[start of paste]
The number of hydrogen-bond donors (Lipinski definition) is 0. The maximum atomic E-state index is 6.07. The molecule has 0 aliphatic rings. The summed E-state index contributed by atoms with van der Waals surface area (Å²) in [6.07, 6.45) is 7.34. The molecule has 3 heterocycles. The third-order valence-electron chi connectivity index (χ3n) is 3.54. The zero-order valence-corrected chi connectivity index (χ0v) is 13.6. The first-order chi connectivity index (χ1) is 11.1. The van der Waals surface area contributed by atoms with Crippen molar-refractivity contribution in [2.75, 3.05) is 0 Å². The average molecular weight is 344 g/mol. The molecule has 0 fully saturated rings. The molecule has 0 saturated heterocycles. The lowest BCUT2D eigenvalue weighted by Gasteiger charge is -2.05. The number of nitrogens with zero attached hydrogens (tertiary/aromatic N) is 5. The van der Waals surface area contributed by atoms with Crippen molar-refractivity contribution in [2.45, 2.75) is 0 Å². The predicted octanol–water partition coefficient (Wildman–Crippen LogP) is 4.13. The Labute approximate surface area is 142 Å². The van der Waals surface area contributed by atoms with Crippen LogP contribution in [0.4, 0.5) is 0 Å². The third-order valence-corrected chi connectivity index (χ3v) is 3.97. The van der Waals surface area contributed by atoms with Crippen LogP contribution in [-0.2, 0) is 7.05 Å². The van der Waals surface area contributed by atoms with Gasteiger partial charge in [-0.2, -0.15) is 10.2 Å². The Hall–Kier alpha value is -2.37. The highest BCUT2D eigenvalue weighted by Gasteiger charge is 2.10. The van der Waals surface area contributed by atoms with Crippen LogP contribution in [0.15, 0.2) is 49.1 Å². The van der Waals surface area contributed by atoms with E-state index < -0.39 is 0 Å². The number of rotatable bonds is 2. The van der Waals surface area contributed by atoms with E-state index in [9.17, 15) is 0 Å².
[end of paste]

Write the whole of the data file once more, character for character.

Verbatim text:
The number of hydrogen-bond donors (Lipinski definition) is 0. The maximum atomic E-state index is 6.07. The molecule has 0 aliphatic rings. The summed E-state index contributed by atoms with van der Waals surface area (Å²) in [6.07, 6.45) is 7.34. The molecule has 3 heterocycles. The third-order valence-electron chi connectivity index (χ3n) is 3.54. The zero-order valence-corrected chi connectivity index (χ0v) is 13.6. The first-order chi connectivity index (χ1) is 11.1. The van der Waals surface area contributed by atoms with Crippen molar-refractivity contribution in [2.75, 3.05) is 0 Å². The average molecular weight is 344 g/mol. The molecule has 0 fully saturated rings. The molecule has 0 saturated heterocycles. The lowest BCUT2D eigenvalue weighted by Gasteiger charge is -2.05. The number of nitrogens with zero attached hydrogens (tertiary/aromatic N) is 5. The van der Waals surface area contributed by atoms with Crippen molar-refractivity contribution in [2.45, 2.75) is 0 Å². The predicted octanol–water partition coefficient (Wildman–Crippen LogP) is 4.13. The Labute approximate surface area is 142 Å². The van der Waals surface area contributed by atoms with Crippen LogP contribution in [0.4, 0.5) is 0 Å². The third-order valence-corrected chi connectivity index (χ3v) is 3.97. The van der Waals surface area contributed by atoms with Crippen LogP contribution in [-0.2, 0) is 7.05 Å². The van der Waals surface area contributed by atoms with Gasteiger partial charge in [-0.2, -0.15) is 10.2 Å². The Hall–Kier alpha value is -2.37. The highest BCUT2D eigenvalue weighted by Gasteiger charge is 2.10. The van der Waals surface area contributed by atoms with Crippen LogP contribution in [0.15, 0.2) is 49.1 Å². The van der Waals surface area contributed by atoms with E-state index < -0.39 is 0 Å². The number of rotatable bonds is 2. The van der Waals surface area contributed by atoms with E-state index in [9.17, 15) is 0 Å².